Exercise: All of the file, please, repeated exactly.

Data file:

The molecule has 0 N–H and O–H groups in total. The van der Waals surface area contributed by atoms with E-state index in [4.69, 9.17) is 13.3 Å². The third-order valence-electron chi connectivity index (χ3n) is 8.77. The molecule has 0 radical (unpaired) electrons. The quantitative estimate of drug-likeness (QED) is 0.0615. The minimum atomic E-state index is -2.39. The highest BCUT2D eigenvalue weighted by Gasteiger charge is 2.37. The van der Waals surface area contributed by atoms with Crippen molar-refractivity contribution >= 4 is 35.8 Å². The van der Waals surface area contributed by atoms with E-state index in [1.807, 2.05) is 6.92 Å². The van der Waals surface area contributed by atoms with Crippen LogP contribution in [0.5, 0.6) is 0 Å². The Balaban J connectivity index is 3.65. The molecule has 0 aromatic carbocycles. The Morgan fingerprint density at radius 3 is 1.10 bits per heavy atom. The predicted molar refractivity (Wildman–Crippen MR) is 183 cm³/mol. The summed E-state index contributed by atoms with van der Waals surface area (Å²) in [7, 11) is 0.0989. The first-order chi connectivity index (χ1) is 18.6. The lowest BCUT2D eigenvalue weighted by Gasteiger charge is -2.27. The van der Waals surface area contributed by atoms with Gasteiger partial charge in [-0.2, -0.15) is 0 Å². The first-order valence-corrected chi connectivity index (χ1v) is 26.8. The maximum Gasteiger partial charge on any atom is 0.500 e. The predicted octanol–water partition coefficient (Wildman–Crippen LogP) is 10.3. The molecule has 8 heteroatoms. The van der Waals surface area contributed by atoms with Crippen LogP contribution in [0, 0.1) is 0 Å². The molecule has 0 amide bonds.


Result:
The molecule has 0 N–H and O–H groups in total. The van der Waals surface area contributed by atoms with E-state index in [4.69, 9.17) is 13.3 Å². The third-order valence-electron chi connectivity index (χ3n) is 8.77. The molecule has 0 radical (unpaired) electrons. The quantitative estimate of drug-likeness (QED) is 0.0615. The minimum atomic E-state index is -2.39. The highest BCUT2D eigenvalue weighted by Gasteiger charge is 2.37. The van der Waals surface area contributed by atoms with Crippen molar-refractivity contribution >= 4 is 35.8 Å². The van der Waals surface area contributed by atoms with E-state index in [1.807, 2.05) is 6.92 Å². The van der Waals surface area contributed by atoms with Crippen LogP contribution in [0.5, 0.6) is 0 Å². The Balaban J connectivity index is 3.65. The molecule has 0 aromatic carbocycles. The Morgan fingerprint density at radius 3 is 1.10 bits per heavy atom. The predicted molar refractivity (Wildman–Crippen MR) is 183 cm³/mol. The summed E-state index contributed by atoms with van der Waals surface area (Å²) in [7, 11) is 0.0989. The first-order chi connectivity index (χ1) is 18.6. The lowest BCUT2D eigenvalue weighted by Gasteiger charge is -2.27. The van der Waals surface area contributed by atoms with Gasteiger partial charge in [-0.2, -0.15) is 0 Å². The first-order valence-corrected chi connectivity index (χ1v) is 26.8. The maximum Gasteiger partial charge on any atom is 0.500 e. The predicted octanol–water partition coefficient (Wildman–Crippen LogP) is 10.3. The molecule has 8 heteroatoms. The van der Waals surface area contributed by atoms with Crippen LogP contribution in [0, 0.1) is 0 Å². The molecule has 0 amide bonds.